Lesson 5 - Dynamic arrays (vectors) in the C language
In the previous lesson, Dynamic strings and structures in the C language, we learned how to work with dynamically allocated strings and structures. Until now, memory allocated for us was limited. Whether we allocated memory dynamically at runtime, or C has allocated it for us, we always encountered its limits. For example, we had to keep an eye on the number of stored numbers to not exceed the array size. In the next two C tutorials, we'll finally learn how to store an unlimited number of elements in memory. We'll complete the knowledge we need to create real-world applications in C.
Dynamic arrays (Vectors)
We already know that array elements are stored immediately after each other in memory. We also know that the array size is limited. Once we create an array, we have to specify how much space should be reserved by the operating system (how long the row of ones and zeros should be). For example, if we programmed a phone book, it's very difficult to estimate how many numbers our user will have. Will it be 10 or 1000? We could create an array of 1000 phone numbers. The user would then use only a part of it, and it'd still be a better solution than if we underestimated the array size and the application told the user that there's no more storage space (in the best case) or if the memory overflew. But how to do it right?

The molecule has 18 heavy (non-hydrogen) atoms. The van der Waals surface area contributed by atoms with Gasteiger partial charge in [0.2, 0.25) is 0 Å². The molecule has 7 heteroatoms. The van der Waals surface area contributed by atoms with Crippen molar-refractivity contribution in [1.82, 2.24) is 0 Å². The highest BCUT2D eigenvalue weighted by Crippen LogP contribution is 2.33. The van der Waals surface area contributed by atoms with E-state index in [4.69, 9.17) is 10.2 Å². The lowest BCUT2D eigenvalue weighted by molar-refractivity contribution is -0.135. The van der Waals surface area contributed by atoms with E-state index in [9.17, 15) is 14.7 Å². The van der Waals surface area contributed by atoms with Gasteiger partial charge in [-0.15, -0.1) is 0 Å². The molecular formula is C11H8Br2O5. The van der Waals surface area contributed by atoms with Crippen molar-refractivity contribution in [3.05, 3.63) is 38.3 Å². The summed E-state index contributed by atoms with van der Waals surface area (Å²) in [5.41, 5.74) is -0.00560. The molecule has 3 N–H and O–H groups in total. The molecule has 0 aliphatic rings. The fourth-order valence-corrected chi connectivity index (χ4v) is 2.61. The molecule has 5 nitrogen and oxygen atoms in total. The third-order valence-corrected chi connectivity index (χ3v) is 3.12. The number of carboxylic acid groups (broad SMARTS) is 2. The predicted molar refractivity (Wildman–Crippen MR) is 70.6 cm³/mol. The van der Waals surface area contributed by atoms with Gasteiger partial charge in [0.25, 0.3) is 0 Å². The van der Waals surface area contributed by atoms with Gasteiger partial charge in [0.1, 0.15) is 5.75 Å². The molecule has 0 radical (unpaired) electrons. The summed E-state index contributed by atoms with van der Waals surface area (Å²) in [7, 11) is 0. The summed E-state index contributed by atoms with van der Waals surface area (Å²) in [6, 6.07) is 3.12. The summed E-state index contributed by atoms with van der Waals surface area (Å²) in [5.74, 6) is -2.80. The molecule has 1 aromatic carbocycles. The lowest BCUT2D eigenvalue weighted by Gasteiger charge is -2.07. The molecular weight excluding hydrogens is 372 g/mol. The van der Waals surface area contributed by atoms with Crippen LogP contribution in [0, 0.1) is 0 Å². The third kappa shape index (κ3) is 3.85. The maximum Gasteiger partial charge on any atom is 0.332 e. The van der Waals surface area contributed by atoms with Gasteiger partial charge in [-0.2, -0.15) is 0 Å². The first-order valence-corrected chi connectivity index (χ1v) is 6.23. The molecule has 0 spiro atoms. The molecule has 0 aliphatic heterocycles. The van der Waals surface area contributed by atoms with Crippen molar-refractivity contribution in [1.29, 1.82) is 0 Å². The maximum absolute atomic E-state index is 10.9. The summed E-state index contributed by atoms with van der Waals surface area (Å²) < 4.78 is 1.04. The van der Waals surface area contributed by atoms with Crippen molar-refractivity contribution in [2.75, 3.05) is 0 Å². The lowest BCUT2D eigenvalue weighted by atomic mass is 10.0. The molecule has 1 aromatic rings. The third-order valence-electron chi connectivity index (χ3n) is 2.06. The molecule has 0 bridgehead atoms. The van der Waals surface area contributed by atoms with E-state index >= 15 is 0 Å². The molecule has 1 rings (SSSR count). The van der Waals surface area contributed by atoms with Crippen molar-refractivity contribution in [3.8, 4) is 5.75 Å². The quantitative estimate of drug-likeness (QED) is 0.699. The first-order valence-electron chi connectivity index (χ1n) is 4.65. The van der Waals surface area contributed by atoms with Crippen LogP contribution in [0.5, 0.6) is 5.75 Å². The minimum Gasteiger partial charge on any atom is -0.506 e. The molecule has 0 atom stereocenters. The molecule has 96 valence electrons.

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In this tutorial, we'll program vector, a dynamic array whose capacity is doubled when it's full. It occupies reasonable space and is not limited in size.
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